While the landscape changes around United there is, as ever, a question of how they will react to the challenge. As with the FA Cup defeat to Chelsea, Monday night was a reminder that there are teams in English football who, player-for-player, can look stronger than United. Ferguson suspects that Chelsea will be more of a threat next year and with the likes of Oscar and Eden Hazard in their second season, and more investment this summer, that is surely the case.

Yet, that should be the case for United, too. There is clearly scepticism about the latest generation but there is a new team evolving that will invariably be better next season. Yes, there are caveats. Tom Cleverley does not always strike one as an obvious United midfielder. Danny Welbeck has scored just once in 24 league appearances, half of them starts. Rafael, who has made the right-back position his own this season, still has his moments.

But these are young players that are being trusted to play a significant number of games, indeed, in the case of Cleverley and Rafael they have made more than double the number of starts in the league than they did last season. Chris Smalling, Phil Jones and Jonny Evans (at 25 the oldest of that group) have made fewer, chiefly because of injury. Welbeck has started fewer league games this season, but will play around the same overall.

Only Javier Hernandez has seen a more dramatic falling away of his opportunities in the league, a direct result of Van Persie's arrival. Yet he has scored as many goals overall (16) as Wayne Rooney this season.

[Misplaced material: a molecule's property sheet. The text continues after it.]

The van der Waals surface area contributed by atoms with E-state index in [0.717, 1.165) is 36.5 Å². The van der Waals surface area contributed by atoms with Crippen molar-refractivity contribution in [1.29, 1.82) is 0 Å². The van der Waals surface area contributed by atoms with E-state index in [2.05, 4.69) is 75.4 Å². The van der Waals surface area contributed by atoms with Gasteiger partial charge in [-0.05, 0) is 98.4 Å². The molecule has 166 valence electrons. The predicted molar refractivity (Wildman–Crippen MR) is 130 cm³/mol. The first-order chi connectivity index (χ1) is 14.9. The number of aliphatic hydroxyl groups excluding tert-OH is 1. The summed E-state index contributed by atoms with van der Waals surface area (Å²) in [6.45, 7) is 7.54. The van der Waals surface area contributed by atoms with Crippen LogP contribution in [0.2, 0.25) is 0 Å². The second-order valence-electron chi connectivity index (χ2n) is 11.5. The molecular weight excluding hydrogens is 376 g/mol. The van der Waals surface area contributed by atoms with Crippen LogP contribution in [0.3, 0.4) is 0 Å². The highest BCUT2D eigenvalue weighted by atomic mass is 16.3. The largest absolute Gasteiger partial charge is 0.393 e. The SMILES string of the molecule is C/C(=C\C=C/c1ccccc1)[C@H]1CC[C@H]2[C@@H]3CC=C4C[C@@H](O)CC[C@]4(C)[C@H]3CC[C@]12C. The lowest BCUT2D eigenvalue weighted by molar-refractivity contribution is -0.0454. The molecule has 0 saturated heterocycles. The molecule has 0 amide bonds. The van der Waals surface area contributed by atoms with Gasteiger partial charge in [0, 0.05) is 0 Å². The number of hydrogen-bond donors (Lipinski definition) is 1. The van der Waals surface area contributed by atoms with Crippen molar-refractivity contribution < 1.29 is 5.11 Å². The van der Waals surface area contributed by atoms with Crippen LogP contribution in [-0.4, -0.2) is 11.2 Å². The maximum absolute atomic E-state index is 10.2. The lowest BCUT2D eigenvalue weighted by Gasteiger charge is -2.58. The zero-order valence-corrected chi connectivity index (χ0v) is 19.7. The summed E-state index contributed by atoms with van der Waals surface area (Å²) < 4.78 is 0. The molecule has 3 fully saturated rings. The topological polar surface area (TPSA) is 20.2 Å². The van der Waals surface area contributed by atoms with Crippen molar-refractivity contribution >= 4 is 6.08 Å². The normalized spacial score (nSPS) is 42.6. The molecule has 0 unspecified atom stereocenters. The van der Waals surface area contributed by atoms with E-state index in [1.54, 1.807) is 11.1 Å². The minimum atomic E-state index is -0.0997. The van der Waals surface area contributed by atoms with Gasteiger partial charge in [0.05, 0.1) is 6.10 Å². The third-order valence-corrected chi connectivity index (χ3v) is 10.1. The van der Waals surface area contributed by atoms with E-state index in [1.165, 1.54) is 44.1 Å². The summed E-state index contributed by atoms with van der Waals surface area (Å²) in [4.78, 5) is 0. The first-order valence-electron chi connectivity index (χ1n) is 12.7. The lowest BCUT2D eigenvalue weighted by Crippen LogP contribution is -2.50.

If this is a season in which United's young players have been given experience – experience without which they cannot hope to progress – then leading the league by a margin of 12 points with seven games to play is not a poor return. "You can't build a long-term future for a club unless you test these [young] players and build a core," Gary Neville said in The Independent on Monday. No one could argue that United's young players have not been given a chance. And for now, they have taken it.

It is impossible to say whether they will all have the careers that past generations of young United players have enjoyed. There are no guarantees that all will be a long-term success. But in order to find out they had to be played. And if that represents a risk, then surely, in this season at least, the risk has paid off.

The truth of their potential, or otherwise, will take longer than this season to emerge. In the meantime there are concerns about the potential reliance upon Van Persie's goals. Welbeck, Ashley Young and Antonio Valencia have scored two goals all season between them. To put that in perspective, Rafael has scored more on his own.

On top of that there is the issue of Rooney who seemed to fade again against City on Monday. He scored 35 goals last season, but has less than half that so far this season. He approaches his 10th season at United next year with two years left on his contract, traditionally the point at which big decisions have to be made by club and player.

Looking back over United's campaign – the significant bit-parts played by Ryan Giggs and Paul Scholes, the necessity to cope again without Nemanja Vidic – you could make a case that this is a team in the infamous "transition" stage. If it ends, as it surely will in a 20th title, it will have been a very profitable transition.